> Out of 104 samples, 12 samples failed in Extraction/Hybridization QC and we are currently analyzing 92
samples. We missed few of the paired samples in each Treatment-Dose group.
> Here are the few lines of targets file (attached is full targets file)-
> SampleName     Trt          Dose      SibShip
> A-01-001              A             1              1
> A-03-001              A             3              1
> A-04-001              A             4              1
> A-01-012              A             1              6
> A-02-012              A             2              6
> A-04-012              A             4              6
> A-01-031              A             1              14
> A-02-031              A             2              14
> A-03-031              A             3              14
> A-04-031              A             4              14
> A-01-040              A             1              17
> A-02-040              A             2              17
> A-03-040              A             3              17
> A-04-040              A             4              17
> .               .               .               .
> .               .               .               .
> .               .               .               .
> B-01-013              B             1              7
> B-02-013              B             2              7
> B-03-013              B             3              7
> B-01-016              B             1              10
> B-02-016              B             2              10
> B-03-016              B             3              10
> B-01-024              B             1              12
> B-02-024              B             2              12
> B-03-024              B             3              12
> .               .               .               .
> .               .               .               .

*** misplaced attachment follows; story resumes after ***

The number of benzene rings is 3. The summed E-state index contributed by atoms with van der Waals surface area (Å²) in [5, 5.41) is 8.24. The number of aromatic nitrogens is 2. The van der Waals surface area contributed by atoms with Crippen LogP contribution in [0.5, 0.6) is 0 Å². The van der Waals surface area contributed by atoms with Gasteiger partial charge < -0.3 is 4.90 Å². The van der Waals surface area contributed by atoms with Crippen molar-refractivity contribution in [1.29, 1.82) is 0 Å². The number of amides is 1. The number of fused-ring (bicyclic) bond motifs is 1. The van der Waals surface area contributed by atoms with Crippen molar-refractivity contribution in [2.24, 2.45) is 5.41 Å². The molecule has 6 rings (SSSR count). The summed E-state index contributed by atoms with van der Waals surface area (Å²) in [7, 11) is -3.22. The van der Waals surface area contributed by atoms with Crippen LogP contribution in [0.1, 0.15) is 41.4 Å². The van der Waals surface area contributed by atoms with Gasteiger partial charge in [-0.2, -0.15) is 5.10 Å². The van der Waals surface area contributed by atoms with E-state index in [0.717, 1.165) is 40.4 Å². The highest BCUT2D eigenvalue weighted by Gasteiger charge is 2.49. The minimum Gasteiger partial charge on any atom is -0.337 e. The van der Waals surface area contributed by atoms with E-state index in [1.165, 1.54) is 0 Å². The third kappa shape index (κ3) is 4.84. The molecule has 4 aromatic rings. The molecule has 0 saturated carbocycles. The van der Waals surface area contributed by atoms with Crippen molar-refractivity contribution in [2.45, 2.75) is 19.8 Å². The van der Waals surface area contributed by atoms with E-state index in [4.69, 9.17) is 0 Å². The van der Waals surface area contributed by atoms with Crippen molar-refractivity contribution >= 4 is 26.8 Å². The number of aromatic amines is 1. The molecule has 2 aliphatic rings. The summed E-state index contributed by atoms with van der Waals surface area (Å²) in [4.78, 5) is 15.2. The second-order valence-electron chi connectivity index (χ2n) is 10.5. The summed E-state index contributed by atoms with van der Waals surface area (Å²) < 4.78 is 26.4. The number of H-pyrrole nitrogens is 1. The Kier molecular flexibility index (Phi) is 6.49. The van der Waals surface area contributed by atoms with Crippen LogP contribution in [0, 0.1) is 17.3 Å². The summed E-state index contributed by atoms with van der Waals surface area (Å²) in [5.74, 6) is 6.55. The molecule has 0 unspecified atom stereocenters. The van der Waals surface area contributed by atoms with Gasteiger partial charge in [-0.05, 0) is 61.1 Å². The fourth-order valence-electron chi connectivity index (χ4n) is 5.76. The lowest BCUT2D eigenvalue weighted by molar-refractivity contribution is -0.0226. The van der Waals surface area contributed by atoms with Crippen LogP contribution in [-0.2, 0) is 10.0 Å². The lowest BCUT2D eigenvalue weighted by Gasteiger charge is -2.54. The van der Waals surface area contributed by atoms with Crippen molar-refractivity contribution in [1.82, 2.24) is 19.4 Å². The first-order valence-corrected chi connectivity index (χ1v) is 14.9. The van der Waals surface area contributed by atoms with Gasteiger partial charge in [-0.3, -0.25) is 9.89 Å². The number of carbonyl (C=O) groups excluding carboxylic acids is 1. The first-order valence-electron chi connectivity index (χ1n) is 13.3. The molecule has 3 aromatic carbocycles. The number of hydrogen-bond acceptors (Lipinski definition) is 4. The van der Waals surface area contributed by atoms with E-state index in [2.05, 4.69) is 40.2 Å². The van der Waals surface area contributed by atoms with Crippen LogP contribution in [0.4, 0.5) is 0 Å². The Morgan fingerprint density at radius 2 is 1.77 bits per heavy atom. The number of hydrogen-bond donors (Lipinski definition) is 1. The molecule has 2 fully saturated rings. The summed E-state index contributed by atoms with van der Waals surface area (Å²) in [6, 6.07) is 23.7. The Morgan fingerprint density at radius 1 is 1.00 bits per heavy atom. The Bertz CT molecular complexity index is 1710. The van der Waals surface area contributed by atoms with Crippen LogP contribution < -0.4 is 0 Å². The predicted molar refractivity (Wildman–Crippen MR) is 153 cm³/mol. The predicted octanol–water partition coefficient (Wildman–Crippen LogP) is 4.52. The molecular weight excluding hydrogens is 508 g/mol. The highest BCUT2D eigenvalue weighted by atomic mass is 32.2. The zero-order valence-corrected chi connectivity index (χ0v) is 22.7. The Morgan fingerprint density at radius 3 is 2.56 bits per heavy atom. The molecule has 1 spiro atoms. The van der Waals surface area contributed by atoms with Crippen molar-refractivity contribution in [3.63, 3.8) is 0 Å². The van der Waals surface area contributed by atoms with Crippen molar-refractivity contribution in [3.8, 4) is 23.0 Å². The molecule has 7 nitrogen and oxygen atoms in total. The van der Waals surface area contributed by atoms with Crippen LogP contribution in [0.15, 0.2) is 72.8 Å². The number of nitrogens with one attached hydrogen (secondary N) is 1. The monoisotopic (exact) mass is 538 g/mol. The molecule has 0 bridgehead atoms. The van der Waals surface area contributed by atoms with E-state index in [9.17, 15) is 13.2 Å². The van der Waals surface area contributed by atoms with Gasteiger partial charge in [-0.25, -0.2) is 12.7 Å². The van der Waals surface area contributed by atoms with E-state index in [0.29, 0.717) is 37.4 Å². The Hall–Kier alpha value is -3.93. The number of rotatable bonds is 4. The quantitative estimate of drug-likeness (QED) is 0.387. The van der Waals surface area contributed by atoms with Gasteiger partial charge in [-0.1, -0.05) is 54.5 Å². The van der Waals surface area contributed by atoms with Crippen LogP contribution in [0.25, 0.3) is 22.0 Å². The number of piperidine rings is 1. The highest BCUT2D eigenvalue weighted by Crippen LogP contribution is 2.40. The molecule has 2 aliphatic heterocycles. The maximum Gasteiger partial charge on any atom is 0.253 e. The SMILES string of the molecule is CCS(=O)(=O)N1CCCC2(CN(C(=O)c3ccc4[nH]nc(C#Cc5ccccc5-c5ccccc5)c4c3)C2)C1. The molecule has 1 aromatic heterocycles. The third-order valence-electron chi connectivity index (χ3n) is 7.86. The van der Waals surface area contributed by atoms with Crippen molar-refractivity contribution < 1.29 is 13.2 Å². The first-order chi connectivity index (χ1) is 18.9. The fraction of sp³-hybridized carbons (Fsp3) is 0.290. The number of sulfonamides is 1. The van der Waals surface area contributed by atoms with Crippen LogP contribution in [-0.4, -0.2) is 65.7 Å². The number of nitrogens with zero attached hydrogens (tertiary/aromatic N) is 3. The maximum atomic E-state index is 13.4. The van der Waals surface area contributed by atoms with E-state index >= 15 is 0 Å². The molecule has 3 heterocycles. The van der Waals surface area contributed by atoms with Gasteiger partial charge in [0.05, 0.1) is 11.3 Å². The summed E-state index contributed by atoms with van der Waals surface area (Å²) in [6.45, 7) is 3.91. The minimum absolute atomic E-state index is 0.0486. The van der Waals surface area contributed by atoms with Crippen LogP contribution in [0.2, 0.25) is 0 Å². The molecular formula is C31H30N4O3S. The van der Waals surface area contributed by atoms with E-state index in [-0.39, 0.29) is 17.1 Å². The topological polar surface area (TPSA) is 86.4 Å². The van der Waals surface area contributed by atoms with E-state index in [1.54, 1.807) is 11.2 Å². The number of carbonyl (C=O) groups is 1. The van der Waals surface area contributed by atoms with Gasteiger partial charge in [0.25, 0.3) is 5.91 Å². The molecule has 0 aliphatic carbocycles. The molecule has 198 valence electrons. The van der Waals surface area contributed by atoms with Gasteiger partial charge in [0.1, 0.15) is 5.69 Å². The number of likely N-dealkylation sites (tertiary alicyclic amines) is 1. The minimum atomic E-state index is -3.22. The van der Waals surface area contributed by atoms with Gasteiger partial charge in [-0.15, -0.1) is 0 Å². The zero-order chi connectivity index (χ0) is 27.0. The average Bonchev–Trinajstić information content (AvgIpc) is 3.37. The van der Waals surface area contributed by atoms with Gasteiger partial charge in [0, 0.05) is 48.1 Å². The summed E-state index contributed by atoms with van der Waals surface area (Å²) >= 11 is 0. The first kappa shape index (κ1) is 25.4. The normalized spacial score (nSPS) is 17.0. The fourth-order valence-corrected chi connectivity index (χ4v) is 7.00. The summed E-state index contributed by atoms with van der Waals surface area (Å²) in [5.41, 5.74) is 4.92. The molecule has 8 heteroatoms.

> R-code-
> -------------
> targets_design = readTargets("targets_design.txt")
>> TD <- factor(paste(targets_design$Trt, targets_design$Dose, sep="_"))
>> Sibship <- factor(targets_design$SibShip)
>> design <- model.matrix(~0+TD+Sibship)
>> fit <- lmFit(ldt, design)
> Coefficients not estimable: Sibship27 Sibship31 Sibship32
> Warning message:
> Partial NA coefficients for 34127 probe(s)
>> cont.matrix <- makeContrasts(
> + TDA_2 - TDA_1,
> + TDA_3 - TDA_2,
> + TDA_4 - TDA_3,
> + TDB_2 - TDB_1,
> + TDB_3 - TDB_2,
> + levels = design)
>> fit1 <- contrasts.fit(fit, cont.matrix)
>> fit2 <- eBayes(fit1)
>> fit2$coefficients[1:5,]
>                Contrasts
>                 TDA_2 - TDA_1 TDA_3 - TDA_2 TDA_4 - TDA_3 TDB_2 - TDB_1 TDB_3 - TDB_2
>    A_23_P146146    -0.2176523    0.14287127   -0.05801898     0.3476315   -0..25312193
>    A_23_P42935      0.1718808    0.18653560   -0.20015286    -0.2664990   -0..04537665
>    A_23_P117082     0.1545347    0.32006311   -0.16050816     1.0063268   -1..01438229
>    A_23_P2683      -0.2549002   -0.16453369    0.27796574     0.2916715   -0..79682996
>    A_24_P358131    -0.4647673    0.09824839    0.22298962    -0.4026419    0..53349466
> When I run the above code taking patient samples for which we have observations on all treatments, it seems
to be correct- because logFC values are matching with my calculations. So, my design matrix is correct ???
> But, when I include, all the samples (92), logFC values are not matching, because of unbalanced data and
LIMMA doesn't ignore non-paired samples, as discussed in
> https://stat.ethz.ch/pipermail/bioconductor/2011-August/040875.html
> Should I go ahead with analysis (thinking that design matrix is correct) or is it better to do individual
paired t-tests, ignoring data from non-paired samples at each comparison level?
> Can you suggest an easy way to explain to non-statisticians that why values are not matching.
> Thanks,
> Sandhya